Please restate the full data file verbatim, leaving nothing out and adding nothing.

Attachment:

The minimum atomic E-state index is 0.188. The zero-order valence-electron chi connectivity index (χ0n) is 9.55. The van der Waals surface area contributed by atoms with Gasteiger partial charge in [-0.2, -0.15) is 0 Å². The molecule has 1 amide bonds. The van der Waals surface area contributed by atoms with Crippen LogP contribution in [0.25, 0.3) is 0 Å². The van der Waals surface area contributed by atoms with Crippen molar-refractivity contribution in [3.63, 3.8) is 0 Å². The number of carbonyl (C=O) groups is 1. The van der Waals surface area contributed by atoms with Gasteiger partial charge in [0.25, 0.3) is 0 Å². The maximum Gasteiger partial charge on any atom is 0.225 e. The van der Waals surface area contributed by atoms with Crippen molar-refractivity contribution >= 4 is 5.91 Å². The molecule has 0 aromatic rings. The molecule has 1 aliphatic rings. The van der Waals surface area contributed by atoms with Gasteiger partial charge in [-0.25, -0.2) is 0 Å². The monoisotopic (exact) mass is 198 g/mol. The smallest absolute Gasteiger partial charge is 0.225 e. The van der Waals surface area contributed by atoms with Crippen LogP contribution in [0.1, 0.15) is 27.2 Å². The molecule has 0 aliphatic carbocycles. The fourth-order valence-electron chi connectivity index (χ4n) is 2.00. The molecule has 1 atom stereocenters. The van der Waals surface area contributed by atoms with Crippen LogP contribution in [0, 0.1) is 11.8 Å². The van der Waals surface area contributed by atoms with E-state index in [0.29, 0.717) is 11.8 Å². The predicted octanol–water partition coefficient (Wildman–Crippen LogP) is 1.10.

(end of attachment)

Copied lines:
The minimum atomic E-state index is 0.188. The zero-order valence-electron chi connectivity index (χ0n) is 9.55. The van der Waals surface area contributed by atoms with Gasteiger partial charge in [-0.2, -0.15) is 0 Å². The molecule has 1 amide bonds. The van der Waals surface area contributed by atoms with Crippen LogP contribution in [0.25, 0.3) is 0 Å². The van der Waals surface area contributed by atoms with Crippen molar-refractivity contribution in [3.63, 3.8) is 0 Å². The number of carbonyl (C=O) groups is 1. The van der Waals surface area contributed by atoms with Gasteiger partial charge in [0.25, 0.3) is 0 Å². The maximum Gasteiger partial charge on any atom is 0.225 e. The van der Waals surface area contributed by atoms with Crippen molar-refractivity contribution >= 4 is 5.91 Å². The molecule has 0 aromatic rings. The molecule has 1 aliphatic rings. The van der Waals surface area contributed by atoms with Gasteiger partial charge in [-0.25, -0.2) is 0 Å². The monoisotopic (exact) mass is 198 g/mol. The smallest absolute Gasteiger partial charge is 0.225 e. The van der Waals surface area contributed by atoms with Crippen LogP contribution in [0.1, 0.15) is 27.2 Å². The molecule has 0 aliphatic carbocycles. The fourth-order valence-electron chi connectivity index (χ4n) is 2.00. The molecule has 1 atom stereocenters. The van der Waals surface area contributed by atoms with Crippen LogP contribution in [0, 0.1) is 11.8 Å². The van der Waals surface area contributed by atoms with E-state index in [0.29, 0.717) is 11.8 Å². The predicted octanol–water partition coefficient (Wildman–Crippen LogP) is 1.10.